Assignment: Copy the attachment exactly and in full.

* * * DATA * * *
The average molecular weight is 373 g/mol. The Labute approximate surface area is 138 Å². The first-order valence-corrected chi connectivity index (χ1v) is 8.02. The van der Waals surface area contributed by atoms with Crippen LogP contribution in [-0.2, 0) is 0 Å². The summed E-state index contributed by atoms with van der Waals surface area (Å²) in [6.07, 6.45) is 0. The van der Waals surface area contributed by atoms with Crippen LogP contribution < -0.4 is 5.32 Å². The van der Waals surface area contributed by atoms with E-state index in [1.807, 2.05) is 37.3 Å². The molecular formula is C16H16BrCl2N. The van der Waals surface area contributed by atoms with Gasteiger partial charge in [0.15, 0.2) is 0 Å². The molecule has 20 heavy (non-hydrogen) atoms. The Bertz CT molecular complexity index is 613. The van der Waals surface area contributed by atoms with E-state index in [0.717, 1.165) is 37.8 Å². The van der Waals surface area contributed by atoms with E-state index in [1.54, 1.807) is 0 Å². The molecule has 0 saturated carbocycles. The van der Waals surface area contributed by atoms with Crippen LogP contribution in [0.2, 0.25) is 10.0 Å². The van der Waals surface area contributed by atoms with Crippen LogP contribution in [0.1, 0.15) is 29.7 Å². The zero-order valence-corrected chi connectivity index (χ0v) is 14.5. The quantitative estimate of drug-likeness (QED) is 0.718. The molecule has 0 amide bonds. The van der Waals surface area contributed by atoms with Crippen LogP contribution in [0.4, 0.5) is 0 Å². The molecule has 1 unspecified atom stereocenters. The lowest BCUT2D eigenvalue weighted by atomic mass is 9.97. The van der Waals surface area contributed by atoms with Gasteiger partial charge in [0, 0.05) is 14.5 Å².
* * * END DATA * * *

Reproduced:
The average molecular weight is 373 g/mol. The Labute approximate surface area is 138 Å². The first-order valence-corrected chi connectivity index (χ1v) is 8.02. The van der Waals surface area contributed by atoms with Crippen LogP contribution in [-0.2, 0) is 0 Å². The summed E-state index contributed by atoms with van der Waals surface area (Å²) in [6.07, 6.45) is 0. The van der Waals surface area contributed by atoms with Crippen LogP contribution < -0.4 is 5.32 Å². The van der Waals surface area contributed by atoms with E-state index in [1.807, 2.05) is 37.3 Å². The molecular formula is C16H16BrCl2N. The van der Waals surface area contributed by atoms with Gasteiger partial charge in [0.15, 0.2) is 0 Å². The molecule has 20 heavy (non-hydrogen) atoms. The Bertz CT molecular complexity index is 613. The van der Waals surface area contributed by atoms with E-state index in [0.717, 1.165) is 37.8 Å². The van der Waals surface area contributed by atoms with E-state index in [1.54, 1.807) is 0 Å². The molecule has 0 saturated carbocycles. The van der Waals surface area contributed by atoms with Crippen LogP contribution in [0.2, 0.25) is 10.0 Å². The van der Waals surface area contributed by atoms with Crippen LogP contribution in [0.1, 0.15) is 29.7 Å². The zero-order valence-corrected chi connectivity index (χ0v) is 14.5. The quantitative estimate of drug-likeness (QED) is 0.718. The molecule has 0 amide bonds. The van der Waals surface area contributed by atoms with Crippen LogP contribution in [0.4, 0.5) is 0 Å². The molecule has 1 unspecified atom stereocenters. The lowest BCUT2D eigenvalue weighted by atomic mass is 9.97. The van der Waals surface area contributed by atoms with Gasteiger partial charge in [0, 0.05) is 14.5 Å².